In his first “annual letter” discussing his foundation’s work, Bill Gates last week elaborated on some of its priorities for education grantmaking.
The Jan. 26 letter from the former chairman of the Microsoft Corp. says the Bill & Melinda Gates Foundation’s nearly $2 billion investment over nine years in creating smaller high schools “fell short” of reaching its goal of raising college-ready graduation rates.
“Many of the small schools that we invested in did not improve students’ achievement in any significant way,” Mr. Gates, the co-chairman of the Seattle-based philanthropy, writes. “These tended to be the schools that did not take radical steps to change the culture, such as allowing the principal to pick the team of teachers or change the curriculum. We had less success trying to change an existing school than helping to create a new school.”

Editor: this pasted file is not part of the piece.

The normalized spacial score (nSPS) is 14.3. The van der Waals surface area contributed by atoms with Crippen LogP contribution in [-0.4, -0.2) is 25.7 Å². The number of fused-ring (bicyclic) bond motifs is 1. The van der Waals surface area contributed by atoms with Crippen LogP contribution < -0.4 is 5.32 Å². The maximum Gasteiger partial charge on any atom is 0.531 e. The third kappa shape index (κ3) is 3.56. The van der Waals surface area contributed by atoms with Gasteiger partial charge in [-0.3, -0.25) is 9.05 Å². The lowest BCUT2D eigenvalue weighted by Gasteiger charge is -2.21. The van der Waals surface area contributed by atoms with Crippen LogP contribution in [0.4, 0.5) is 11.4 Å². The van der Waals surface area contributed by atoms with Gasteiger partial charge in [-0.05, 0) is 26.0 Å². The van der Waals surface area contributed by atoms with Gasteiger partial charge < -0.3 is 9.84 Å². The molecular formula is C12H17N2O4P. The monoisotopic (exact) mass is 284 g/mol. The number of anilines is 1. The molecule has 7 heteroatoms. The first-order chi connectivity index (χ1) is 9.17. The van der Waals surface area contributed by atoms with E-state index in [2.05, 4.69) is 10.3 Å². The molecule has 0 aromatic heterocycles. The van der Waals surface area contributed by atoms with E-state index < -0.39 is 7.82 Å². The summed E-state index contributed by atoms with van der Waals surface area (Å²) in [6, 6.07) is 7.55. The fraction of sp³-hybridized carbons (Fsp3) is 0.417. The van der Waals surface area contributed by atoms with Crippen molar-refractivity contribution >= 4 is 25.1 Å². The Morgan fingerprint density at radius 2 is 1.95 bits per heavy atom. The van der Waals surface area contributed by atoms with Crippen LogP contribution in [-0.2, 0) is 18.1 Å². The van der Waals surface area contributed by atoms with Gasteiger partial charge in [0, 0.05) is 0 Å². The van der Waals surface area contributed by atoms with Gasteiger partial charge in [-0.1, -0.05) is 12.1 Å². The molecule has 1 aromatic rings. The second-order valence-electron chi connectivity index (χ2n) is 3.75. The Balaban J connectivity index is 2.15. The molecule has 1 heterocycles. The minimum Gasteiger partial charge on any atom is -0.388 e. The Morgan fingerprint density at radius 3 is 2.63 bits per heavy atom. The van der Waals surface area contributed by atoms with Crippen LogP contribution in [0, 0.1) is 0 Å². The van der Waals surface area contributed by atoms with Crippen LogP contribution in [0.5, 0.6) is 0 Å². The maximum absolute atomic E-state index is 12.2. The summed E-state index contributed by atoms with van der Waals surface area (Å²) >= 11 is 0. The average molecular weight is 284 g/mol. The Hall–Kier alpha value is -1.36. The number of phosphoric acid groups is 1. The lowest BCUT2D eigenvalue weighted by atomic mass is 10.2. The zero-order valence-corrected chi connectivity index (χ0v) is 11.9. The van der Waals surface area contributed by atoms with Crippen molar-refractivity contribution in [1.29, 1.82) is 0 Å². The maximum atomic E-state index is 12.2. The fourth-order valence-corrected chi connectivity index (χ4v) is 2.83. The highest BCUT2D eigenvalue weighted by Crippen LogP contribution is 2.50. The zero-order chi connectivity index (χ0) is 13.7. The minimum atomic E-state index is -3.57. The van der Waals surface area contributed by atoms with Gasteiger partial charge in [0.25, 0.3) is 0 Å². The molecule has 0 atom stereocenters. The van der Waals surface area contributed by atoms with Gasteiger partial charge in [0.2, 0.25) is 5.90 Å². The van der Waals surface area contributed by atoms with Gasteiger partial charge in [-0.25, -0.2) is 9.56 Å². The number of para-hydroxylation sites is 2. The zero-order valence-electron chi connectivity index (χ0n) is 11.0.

Mr. Gates pledged to continue to support school models that seem to be effective, praising the Knowledge Is Power Program, or KIPP, network of schools and High Tech High in San Diego. States should revise policies capping the number of charter schools, he says.
From these charters, Mr. Gates writes, the foundation will focus on ways to identify high-quality teaching and help improve teachers who are struggling.
The 20-page letter also discusses the foundation’s priorities in other policy areas. Among its other giving, Gates provides support for Education Week’s annual Diplomas Count report.
A version of this article appeared in the February 04, 2009 edition of Education Week